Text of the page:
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CHED’s new guidelines on conduct of drug testing of students get support


By Merlina Hernando-Malipot

An association of private schools expressed support to the new guidelines issued by the Commission on Higher Education (CHED) regarding the conduct of drug testing of students in all higher education institutions (HEIs) starting next academic year.

Drug test (Ali Vicoy|Manila Bulletin)

(Ali Vicoy|Manila Bulletin)

Coordinating Council of Private Educational Associations (COCOPEA) legal counsel Atty. Joseph Noel Estrada, in statement, said that association supports the CHED Memorandum Order (CMO) No. 18 series of 2018 issued by CHED Chairman Prospero De Vera III which contains the implementing guidelines for the conduct of drug testing of students in all HEIs.

COCOPEA is considered the “unifying voice” of private education in the Philippines with more than 2,000 member-institutions and is made up of five educational associations: Association of Christian Schools, Colleges, and Universities (ACSCU); Catholic Educational Association of the Philippines (CEAP); Philippine Association of Colleges and Universities (PACU); Philippine Association of Private Schools, Colleges, and Universities (PAPSCU); and the Technical-Vocational School Associations of the Philippines (TEVSAPHIL).

Estrada said the position of the COCOPEA is anchored on three grounds: 1) the CMO “shall not go beyond” the Republic Act 9165 or the Dangerous Drugs Act of 2002; 2) the principles laid down by the Supreme Court in the landmark case of Social Justice Society versus Dangerous Drugs Board are followed; and, 3) the “constitutional guarantee of academic freedom of HEIs is recognized.”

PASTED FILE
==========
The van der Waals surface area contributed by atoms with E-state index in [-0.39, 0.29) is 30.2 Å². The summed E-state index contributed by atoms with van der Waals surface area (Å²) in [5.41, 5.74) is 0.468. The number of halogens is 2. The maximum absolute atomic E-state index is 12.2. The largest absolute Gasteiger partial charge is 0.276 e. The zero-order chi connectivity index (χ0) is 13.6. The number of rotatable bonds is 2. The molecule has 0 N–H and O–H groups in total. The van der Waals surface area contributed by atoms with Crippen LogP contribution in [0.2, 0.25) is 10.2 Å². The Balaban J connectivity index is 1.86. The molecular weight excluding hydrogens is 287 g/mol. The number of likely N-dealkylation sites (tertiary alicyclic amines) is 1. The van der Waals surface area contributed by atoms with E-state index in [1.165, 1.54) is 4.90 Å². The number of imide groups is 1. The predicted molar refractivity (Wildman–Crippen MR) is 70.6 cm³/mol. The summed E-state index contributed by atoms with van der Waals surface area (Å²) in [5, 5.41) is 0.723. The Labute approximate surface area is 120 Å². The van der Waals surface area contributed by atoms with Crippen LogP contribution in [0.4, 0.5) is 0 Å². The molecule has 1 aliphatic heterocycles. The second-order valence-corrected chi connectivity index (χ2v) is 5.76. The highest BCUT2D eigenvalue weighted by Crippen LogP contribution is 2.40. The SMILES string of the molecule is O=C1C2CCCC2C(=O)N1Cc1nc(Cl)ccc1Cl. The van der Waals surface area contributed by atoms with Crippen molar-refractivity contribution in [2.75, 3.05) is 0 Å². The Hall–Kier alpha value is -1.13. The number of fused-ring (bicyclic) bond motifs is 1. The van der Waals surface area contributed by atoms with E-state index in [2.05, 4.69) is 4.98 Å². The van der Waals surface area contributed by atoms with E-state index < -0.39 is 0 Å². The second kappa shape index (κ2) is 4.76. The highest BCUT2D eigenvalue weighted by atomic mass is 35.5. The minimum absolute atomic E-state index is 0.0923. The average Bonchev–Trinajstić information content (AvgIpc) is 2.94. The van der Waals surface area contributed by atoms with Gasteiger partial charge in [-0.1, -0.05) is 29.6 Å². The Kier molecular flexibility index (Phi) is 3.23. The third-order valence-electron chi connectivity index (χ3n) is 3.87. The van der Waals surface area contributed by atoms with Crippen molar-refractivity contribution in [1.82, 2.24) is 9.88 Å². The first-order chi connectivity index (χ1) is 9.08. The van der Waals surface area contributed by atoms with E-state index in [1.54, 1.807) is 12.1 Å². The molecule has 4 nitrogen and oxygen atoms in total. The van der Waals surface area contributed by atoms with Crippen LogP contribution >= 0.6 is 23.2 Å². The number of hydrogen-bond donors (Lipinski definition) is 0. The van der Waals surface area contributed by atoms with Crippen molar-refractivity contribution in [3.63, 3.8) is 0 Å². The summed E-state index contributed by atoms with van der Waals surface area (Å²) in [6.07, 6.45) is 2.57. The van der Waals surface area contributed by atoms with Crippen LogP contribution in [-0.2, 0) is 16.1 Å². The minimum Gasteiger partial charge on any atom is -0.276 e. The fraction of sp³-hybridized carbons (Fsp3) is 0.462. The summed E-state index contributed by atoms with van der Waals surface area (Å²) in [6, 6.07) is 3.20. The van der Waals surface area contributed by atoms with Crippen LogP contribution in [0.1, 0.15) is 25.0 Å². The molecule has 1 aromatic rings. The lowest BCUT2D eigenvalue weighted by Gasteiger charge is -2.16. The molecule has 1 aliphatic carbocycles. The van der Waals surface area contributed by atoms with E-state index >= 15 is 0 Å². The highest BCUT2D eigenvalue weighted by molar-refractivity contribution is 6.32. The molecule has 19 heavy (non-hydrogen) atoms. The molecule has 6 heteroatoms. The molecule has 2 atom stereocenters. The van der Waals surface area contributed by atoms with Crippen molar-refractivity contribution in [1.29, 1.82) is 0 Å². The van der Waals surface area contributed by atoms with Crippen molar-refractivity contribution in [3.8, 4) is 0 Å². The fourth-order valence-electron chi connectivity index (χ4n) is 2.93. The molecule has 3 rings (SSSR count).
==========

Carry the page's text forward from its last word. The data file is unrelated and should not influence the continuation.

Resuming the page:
While the drug testing is mandatory for all HEIs, Estrada clarified that the “actual testing is random.” He noted that the RA 9165 only requires mandatory random drug testing in all secondary and tertiary schools. “Under the law, while it is mandatory for all schools to implement this drug testing policy, the actual conduct of the drug testing of students must be random,” he said.

Estrada also noted that in Social Justice Society vs Dangerous Drugs Board in 2008, the Supreme Court – in upholding the constitutionality of RA 9165 – clarified that the drug test “should be random, suspicion less, and should not be used for apprehension and prosecution of students like criminals.”

Under CHED’s CMO No. 18, Estrada noted that the government – through CHED – does not implement a mandatory drug testing of all students. “It merely reiterates the mandatory random drug testing policy of the government as provided for under RA 9165 and the past issuances of the Dangerous Drugs Board in the conduct of drug testing in all schools,” he said. “Mandatory random drug testing as provided in RA 9165 simply means that it is mandatory for all schools to implement a drug testing policy, but the actual drug test on students is conducted randomly,” he added.

Estrada also noted that the CMO No. 18 “does not preclude mandatory drug testing of students” in the HEIs. “This is rightfully so because the source of this policy-making authority of private HEIs is not CHED, but the constitutionally guaranteed academic freedom of all institutions of higher learning,” he said.

As an example, Estrada cited that “it is usual practice in several private HEIs to implement mandatory drug testing of its student athletes and those who represent the school in extra-curricular activities; or even in curricular programs such as mandatory drug testing of Criminology students.”

Meanwhile, Estrada explained there are “variety of reasons” that can be articulated to justify mandatory drug testing in the private HEIs in its exercise of academic freedom. This may include:
“addressing student discipline and behavior; preventing substances that can impair student performance”; “student security and safety in the locality”; and “assuring that students in extracurricular activities are effective role models e.g. student athletes.”

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